Launching a new year with ‘The Girls in the Vineyard’

Here are two of my wine resolutions for 2020:

First, to explore more of the world’s unique grapes and wines and, second, to be more willing to drink wine from a can.

As to the former, climate change is impacting the wine industry from California to Croatia. Places previously ignored on the wine map are gaining attention as favorable growing conditions help to produce quality products. Look for wines made from Tannat (Uruguay) and Touriga Nacional (Portugal) to create a splash.

The Field Blend is a delicious Rhone-style wine from Art+Farm winery in Napa Valley.

As to the latter, recent U.S. beverage industry data show that canned wine shipments increased 6 percent in 2019 and are forecast to reach 10 percent this year. It’s a matter of convenience for consumers, especially younger drinkers, and both bigger wineries and smaller boutiques are jumping on the band wagon. Look for canned sparkling and rose` wines to flourish in a category that is here to stay.

So, what’s my first surprise of the new year? From “The Girls in the Vineyard” (TGITV) portfolio comes The Field Blend, a white mix of four Rhone Valley grapes – Grenache Blanc, Piquepoul Blanc, Roussanne, Viognier – made by Art+Wine Farm co-owners Kat and Rob McDonald in Napa Valley.

The delicious, aromatic wine is selling for $19.99 at New Hampshire wine outlets and is one of five wines under the TGITV label. The others are Sauvignon Blanc ($16.99), Cabernet Sauvignon ($18.99), and Chardonnay ($16.99) – all of which are available locally. A  rose` , which comes in a beautifully designed 250 ml. can (a four-pack costs $24), is not available but can be purchased direct from the winery (

I picked up The Field Blend on a lark, intrigued not only by the traditional French grapes used to make it but also by the McDonalds’ message on the back label: “the girls are the vines.” I’m not about to debate the gender of vines – absurd as it sounds – but I probably wouldn’t have bought the bottle if the message said “the boys are the vines”.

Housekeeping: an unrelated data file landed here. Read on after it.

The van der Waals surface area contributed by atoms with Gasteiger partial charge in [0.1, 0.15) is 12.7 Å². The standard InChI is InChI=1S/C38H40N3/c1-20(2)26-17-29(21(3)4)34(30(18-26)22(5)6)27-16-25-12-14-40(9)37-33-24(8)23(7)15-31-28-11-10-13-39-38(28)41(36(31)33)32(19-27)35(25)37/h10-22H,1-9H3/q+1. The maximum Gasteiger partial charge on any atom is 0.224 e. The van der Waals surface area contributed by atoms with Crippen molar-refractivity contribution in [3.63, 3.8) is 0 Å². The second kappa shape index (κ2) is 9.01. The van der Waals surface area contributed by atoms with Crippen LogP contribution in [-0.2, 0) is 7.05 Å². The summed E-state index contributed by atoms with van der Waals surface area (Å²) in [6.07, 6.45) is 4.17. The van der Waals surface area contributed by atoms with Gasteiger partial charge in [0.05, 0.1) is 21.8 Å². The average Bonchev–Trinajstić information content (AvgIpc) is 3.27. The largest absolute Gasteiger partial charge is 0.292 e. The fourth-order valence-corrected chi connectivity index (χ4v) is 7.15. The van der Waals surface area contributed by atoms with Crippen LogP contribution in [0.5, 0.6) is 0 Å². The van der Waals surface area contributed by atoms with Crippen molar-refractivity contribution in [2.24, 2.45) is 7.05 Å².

Regardless, I tried the wine and loved it. The vintage is from 2014 – older for a white wine at this price range – and yet The Field Blend showed remarkable freshness, fruitiness, energy and balance. The ageability equates to good structure and acidity. The deepening color (hint: white wines gain color as they age; red wines lose it and turn “brick” or brownish) is a “wedding band” yellow gold.

According to the McDonalds’ website, each of the blend’s four grapes is whole bunch pressed (stems, seeds, skins) which enhances tannin, color and flavor. Each batch is fermented separately in neutral French oak barrels and aged sur lies, unstirred, for several months before the final blend is assembled for bottling. While The Field Blend has evolved over the past five years, getting softer in texture, it still holds its Rhone-style resiliency with a California terroir twist. A subtle white orchard fragrance blooms on the nose. Upfront flavors of peach and apricot greet the early palate before yielding to lemon meringue and a dry, extended mineral finish. The alcohol level is 13.2 percent.

The McDonalds source their grapes from Windmill Vineyard, one of six Dunnigan Hills organic vineyards under the direction of famed viticulturist Steven Matthiasson. While I have not sampled there other wines, I expect them to be crafted with care and precision from “the girls in the vineyard.”

Read more on Jim Campanini’s blog